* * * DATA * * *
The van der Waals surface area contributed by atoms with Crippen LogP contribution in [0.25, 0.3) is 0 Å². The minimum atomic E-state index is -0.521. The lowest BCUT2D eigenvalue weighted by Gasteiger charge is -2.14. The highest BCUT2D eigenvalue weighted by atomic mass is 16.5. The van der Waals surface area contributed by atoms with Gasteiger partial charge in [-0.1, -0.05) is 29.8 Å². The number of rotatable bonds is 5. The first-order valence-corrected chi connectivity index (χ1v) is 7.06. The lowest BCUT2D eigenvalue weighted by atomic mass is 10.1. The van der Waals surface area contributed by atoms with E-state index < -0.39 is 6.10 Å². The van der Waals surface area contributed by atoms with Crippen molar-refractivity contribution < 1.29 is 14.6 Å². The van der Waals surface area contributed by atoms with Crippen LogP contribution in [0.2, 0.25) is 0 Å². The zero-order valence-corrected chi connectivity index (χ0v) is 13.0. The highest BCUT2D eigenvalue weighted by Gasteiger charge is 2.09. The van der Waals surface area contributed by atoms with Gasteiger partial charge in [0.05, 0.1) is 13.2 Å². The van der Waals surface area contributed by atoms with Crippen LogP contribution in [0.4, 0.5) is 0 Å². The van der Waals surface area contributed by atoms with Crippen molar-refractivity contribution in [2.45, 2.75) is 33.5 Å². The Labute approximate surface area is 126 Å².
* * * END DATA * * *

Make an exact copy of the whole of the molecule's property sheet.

The van der Waals surface area contributed by atoms with Crippen LogP contribution in [0.25, 0.3) is 0 Å². The minimum atomic E-state index is -0.521. The lowest BCUT2D eigenvalue weighted by Gasteiger charge is -2.14. The highest BCUT2D eigenvalue weighted by atomic mass is 16.5. The van der Waals surface area contributed by atoms with Gasteiger partial charge in [-0.1, -0.05) is 29.8 Å². The number of rotatable bonds is 5. The first-order valence-corrected chi connectivity index (χ1v) is 7.06. The lowest BCUT2D eigenvalue weighted by atomic mass is 10.1. The van der Waals surface area contributed by atoms with E-state index < -0.39 is 6.10 Å². The van der Waals surface area contributed by atoms with Crippen molar-refractivity contribution < 1.29 is 14.6 Å². The van der Waals surface area contributed by atoms with Crippen LogP contribution in [0.2, 0.25) is 0 Å². The zero-order valence-corrected chi connectivity index (χ0v) is 13.0. The highest BCUT2D eigenvalue weighted by Gasteiger charge is 2.09. The van der Waals surface area contributed by atoms with Gasteiger partial charge in [0.05, 0.1) is 13.2 Å². The van der Waals surface area contributed by atoms with Crippen LogP contribution in [0.4, 0.5) is 0 Å². The van der Waals surface area contributed by atoms with Crippen molar-refractivity contribution in [2.45, 2.75) is 33.5 Å². The Labute approximate surface area is 126 Å².